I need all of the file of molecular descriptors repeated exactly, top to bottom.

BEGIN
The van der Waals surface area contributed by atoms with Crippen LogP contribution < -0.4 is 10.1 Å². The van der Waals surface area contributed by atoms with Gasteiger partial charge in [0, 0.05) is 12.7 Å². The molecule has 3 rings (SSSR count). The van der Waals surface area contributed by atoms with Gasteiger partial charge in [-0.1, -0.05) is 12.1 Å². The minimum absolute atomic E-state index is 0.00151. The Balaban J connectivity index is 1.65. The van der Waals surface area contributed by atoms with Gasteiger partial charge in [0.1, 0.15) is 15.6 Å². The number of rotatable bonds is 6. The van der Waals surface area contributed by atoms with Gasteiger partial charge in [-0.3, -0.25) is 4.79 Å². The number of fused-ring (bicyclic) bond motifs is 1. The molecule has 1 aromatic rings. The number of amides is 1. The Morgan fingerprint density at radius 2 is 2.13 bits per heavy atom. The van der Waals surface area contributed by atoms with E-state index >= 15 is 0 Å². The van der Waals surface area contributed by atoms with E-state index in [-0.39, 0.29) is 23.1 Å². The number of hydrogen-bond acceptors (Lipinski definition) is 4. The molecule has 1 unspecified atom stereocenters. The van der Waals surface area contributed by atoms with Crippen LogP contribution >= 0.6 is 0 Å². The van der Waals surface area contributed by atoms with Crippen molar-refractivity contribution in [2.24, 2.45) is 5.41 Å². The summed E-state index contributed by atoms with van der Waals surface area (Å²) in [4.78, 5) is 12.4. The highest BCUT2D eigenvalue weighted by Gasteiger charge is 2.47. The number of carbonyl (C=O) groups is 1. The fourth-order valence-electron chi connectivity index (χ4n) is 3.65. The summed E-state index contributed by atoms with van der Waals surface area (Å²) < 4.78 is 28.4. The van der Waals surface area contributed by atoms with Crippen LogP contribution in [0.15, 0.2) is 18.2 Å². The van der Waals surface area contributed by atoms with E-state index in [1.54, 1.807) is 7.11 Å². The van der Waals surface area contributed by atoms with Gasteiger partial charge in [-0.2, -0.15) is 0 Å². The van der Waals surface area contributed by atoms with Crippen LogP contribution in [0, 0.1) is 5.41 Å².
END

The van der Waals surface area contributed by atoms with Crippen LogP contribution < -0.4 is 10.1 Å². The van der Waals surface area contributed by atoms with Gasteiger partial charge in [0, 0.05) is 12.7 Å². The molecule has 3 rings (SSSR count). The van der Waals surface area contributed by atoms with Gasteiger partial charge in [-0.1, -0.05) is 12.1 Å². The minimum absolute atomic E-state index is 0.00151. The Balaban J connectivity index is 1.65. The van der Waals surface area contributed by atoms with Gasteiger partial charge in [0.1, 0.15) is 15.6 Å². The number of rotatable bonds is 6. The van der Waals surface area contributed by atoms with Gasteiger partial charge in [-0.3, -0.25) is 4.79 Å². The number of fused-ring (bicyclic) bond motifs is 1. The molecule has 1 aromatic rings. The number of amides is 1. The Morgan fingerprint density at radius 2 is 2.13 bits per heavy atom. The van der Waals surface area contributed by atoms with E-state index >= 15 is 0 Å². The van der Waals surface area contributed by atoms with E-state index in [-0.39, 0.29) is 23.1 Å². The number of hydrogen-bond acceptors (Lipinski definition) is 4. The molecule has 1 unspecified atom stereocenters. The van der Waals surface area contributed by atoms with Crippen LogP contribution >= 0.6 is 0 Å². The van der Waals surface area contributed by atoms with Crippen molar-refractivity contribution in [2.24, 2.45) is 5.41 Å². The summed E-state index contributed by atoms with van der Waals surface area (Å²) in [4.78, 5) is 12.4. The highest BCUT2D eigenvalue weighted by Gasteiger charge is 2.47. The number of carbonyl (C=O) groups is 1. The fourth-order valence-electron chi connectivity index (χ4n) is 3.65. The summed E-state index contributed by atoms with van der Waals surface area (Å²) < 4.78 is 28.4. The van der Waals surface area contributed by atoms with Crippen LogP contribution in [0.15, 0.2) is 18.2 Å². The van der Waals surface area contributed by atoms with E-state index in [1.54, 1.807) is 7.11 Å². The van der Waals surface area contributed by atoms with Gasteiger partial charge in [-0.2, -0.15) is 0 Å². The van der Waals surface area contributed by atoms with Crippen LogP contribution in [0, 0.1) is 5.41 Å².